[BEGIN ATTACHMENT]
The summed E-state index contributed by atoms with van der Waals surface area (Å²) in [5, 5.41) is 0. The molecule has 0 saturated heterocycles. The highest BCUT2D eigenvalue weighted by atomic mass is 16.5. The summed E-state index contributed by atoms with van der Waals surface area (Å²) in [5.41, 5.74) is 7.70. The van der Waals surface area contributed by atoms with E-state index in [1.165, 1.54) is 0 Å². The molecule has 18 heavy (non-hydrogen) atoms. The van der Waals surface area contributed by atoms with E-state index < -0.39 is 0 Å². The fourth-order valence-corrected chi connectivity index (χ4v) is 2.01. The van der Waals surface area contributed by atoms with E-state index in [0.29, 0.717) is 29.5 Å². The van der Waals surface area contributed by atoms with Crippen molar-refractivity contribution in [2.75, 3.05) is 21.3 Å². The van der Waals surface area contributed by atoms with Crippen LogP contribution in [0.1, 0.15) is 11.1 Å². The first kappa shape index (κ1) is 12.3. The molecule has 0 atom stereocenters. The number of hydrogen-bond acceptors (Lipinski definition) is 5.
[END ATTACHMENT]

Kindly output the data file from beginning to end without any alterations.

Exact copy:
The summed E-state index contributed by atoms with van der Waals surface area (Å²) in [5, 5.41) is 0. The molecule has 0 saturated heterocycles. The highest BCUT2D eigenvalue weighted by atomic mass is 16.5. The summed E-state index contributed by atoms with van der Waals surface area (Å²) in [5.41, 5.74) is 7.70. The van der Waals surface area contributed by atoms with E-state index in [1.165, 1.54) is 0 Å². The molecule has 18 heavy (non-hydrogen) atoms. The van der Waals surface area contributed by atoms with E-state index < -0.39 is 0 Å². The fourth-order valence-corrected chi connectivity index (χ4v) is 2.01. The van der Waals surface area contributed by atoms with E-state index in [0.29, 0.717) is 29.5 Å². The van der Waals surface area contributed by atoms with Crippen molar-refractivity contribution in [2.75, 3.05) is 21.3 Å². The van der Waals surface area contributed by atoms with Crippen LogP contribution in [0.1, 0.15) is 11.1 Å². The first kappa shape index (κ1) is 12.3. The molecule has 0 atom stereocenters. The number of hydrogen-bond acceptors (Lipinski definition) is 5.